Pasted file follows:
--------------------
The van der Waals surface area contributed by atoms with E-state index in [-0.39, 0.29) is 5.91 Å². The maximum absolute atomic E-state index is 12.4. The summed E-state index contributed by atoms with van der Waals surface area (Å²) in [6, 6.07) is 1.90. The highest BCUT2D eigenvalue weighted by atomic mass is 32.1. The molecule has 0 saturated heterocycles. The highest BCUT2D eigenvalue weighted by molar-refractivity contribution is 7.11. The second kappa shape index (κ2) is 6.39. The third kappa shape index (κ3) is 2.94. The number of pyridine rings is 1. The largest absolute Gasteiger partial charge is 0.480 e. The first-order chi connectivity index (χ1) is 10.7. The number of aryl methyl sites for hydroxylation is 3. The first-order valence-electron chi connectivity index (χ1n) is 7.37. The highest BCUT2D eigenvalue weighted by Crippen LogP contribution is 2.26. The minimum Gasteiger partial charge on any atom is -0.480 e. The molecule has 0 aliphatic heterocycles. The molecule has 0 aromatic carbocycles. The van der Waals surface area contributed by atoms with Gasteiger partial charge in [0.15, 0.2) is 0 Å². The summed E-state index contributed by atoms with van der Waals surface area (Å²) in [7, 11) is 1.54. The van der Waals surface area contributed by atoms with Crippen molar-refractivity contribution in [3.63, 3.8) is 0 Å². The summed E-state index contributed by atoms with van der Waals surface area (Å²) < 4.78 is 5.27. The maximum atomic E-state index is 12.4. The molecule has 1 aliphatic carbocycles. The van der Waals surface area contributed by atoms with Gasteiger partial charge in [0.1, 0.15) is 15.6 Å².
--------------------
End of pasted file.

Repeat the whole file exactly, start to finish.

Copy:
The van der Waals surface area contributed by atoms with E-state index in [-0.39, 0.29) is 5.91 Å². The maximum absolute atomic E-state index is 12.4. The summed E-state index contributed by atoms with van der Waals surface area (Å²) in [6, 6.07) is 1.90. The highest BCUT2D eigenvalue weighted by atomic mass is 32.1. The molecule has 0 saturated heterocycles. The highest BCUT2D eigenvalue weighted by molar-refractivity contribution is 7.11. The second kappa shape index (κ2) is 6.39. The third kappa shape index (κ3) is 2.94. The number of pyridine rings is 1. The largest absolute Gasteiger partial charge is 0.480 e. The first-order chi connectivity index (χ1) is 10.7. The number of aryl methyl sites for hydroxylation is 3. The first-order valence-electron chi connectivity index (χ1n) is 7.37. The highest BCUT2D eigenvalue weighted by Crippen LogP contribution is 2.26. The minimum Gasteiger partial charge on any atom is -0.480 e. The molecule has 0 aliphatic heterocycles. The molecule has 0 aromatic carbocycles. The van der Waals surface area contributed by atoms with Gasteiger partial charge in [0.15, 0.2) is 0 Å². The summed E-state index contributed by atoms with van der Waals surface area (Å²) in [7, 11) is 1.54. The van der Waals surface area contributed by atoms with Crippen molar-refractivity contribution in [3.63, 3.8) is 0 Å². The summed E-state index contributed by atoms with van der Waals surface area (Å²) < 4.78 is 5.27. The maximum atomic E-state index is 12.4. The molecule has 1 aliphatic carbocycles. The van der Waals surface area contributed by atoms with Gasteiger partial charge in [0.1, 0.15) is 15.6 Å².